Archive | July, 2014

Courgettes a plenty

25 Jul

Luckily I didn’t order any courgettes in my grocery shop this week. Last time I was at the plot (Tuesday evening) they looked like they might be ready in a week or so. Today when I went down there with the kids (bribed by the promise of a picnic and an ancient rope swing) I was amazed to see there was one the size of a small marrow and several others of respectable size. I picked four and then a plot neighbour gifted me two yellow ones.

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I wasn’t able to look that gift horse in the mouth, so curious was I about yellow courgettes so I left the plot weighed down with courgettes. I dropped two off at a friend’s door who lives nearby and then started googling courgette recipes. I planted four courgette plants because I expected to lose at least two to slugs. Now that they have all come to fruition I see that we will be eating a lot of courgettes this year. And giving them away, which is lovely, it will be the first time I have had excess veg if that is how it pans out.

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I probably could’ve given the plants themselves a whole lot more room, they are overspilling onto my makeshift path and will be invading my peas any time soon but I don’t mind, something is flourishing after all the slug munched attempts. The cucumbers are coming along too but not at such a great rate and I am not sure what will happen once they outgrow their second cloche.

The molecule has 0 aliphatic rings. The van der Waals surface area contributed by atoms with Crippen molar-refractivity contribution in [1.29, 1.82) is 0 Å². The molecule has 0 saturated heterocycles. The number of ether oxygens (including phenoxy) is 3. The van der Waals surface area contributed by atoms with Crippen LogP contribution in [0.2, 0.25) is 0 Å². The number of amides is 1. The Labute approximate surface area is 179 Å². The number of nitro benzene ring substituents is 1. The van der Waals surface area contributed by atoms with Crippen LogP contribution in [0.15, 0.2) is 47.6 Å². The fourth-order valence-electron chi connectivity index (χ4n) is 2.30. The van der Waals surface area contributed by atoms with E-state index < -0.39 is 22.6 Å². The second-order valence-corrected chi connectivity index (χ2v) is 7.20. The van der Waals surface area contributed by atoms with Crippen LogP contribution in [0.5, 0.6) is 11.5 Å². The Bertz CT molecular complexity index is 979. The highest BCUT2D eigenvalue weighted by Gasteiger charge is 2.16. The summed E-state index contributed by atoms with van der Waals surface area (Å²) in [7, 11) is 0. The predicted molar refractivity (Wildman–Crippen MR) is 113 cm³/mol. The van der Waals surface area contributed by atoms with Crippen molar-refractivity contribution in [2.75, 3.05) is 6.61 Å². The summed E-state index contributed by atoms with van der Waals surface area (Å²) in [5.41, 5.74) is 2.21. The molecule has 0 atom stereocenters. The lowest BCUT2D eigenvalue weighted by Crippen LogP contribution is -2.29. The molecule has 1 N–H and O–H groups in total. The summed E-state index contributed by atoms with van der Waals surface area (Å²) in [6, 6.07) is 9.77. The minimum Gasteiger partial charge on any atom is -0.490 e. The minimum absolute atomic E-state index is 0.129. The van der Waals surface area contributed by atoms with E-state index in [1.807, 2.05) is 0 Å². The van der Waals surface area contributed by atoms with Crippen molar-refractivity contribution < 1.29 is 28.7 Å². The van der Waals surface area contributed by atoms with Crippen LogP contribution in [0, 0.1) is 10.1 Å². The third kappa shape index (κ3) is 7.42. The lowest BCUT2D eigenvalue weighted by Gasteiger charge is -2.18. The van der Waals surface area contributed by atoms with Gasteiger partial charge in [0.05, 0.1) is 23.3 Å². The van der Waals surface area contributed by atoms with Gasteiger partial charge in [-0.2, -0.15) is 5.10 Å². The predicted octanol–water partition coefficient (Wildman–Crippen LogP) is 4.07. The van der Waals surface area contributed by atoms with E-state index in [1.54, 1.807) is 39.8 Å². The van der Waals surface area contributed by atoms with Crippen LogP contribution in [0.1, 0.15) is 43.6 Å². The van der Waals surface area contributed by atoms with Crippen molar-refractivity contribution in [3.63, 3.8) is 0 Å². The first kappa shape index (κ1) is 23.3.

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The tomatoes are nearly ready as well, when they come in, if they come in I should of course say as blight may yet still take them, I will certainly be eating a lot of tomatoes and courgette gratin. The kids picked one red one each today and we ate them after a quick rinse. Any old plot hand will tell you about anything they grow that you won’t believe the taste compared to shop bought stuff but for tomatoes I have to say it is so true.

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Today I harvested a beetroot that looks a bit like a chicken…

15 Jul

A wee micro post as time is running out. I have 1 and a half non-work days before it’s summer! I used to love the summer holidays, it would be very much me-time, my reason why I teach. I have not worked in August for longer than I care to remember. One summer in a hot Madrid on a battered old second-hand computer, I drafted a whole novel during those glorious two months off.

I still love summer but there is no way that anyone could describe my summer now as me-time. The children take up every moment and I still love summer but there won’t be any novels getting drafted or blog posts getting written or work of any kind getting done. It will be lazy and glorious and very unproductive.

So this week feels a little like headless-chicken time, I flit from one bit of work to the next trying to get all the stuff done I need to before they invade my very being from wake up to their bedtime. I will try to get them down the plot, possibly once a week if I am lucky but already it needs bribery. Often the response to a suggestion of a trip down the plot is a chorus of very loud ‘no’s’!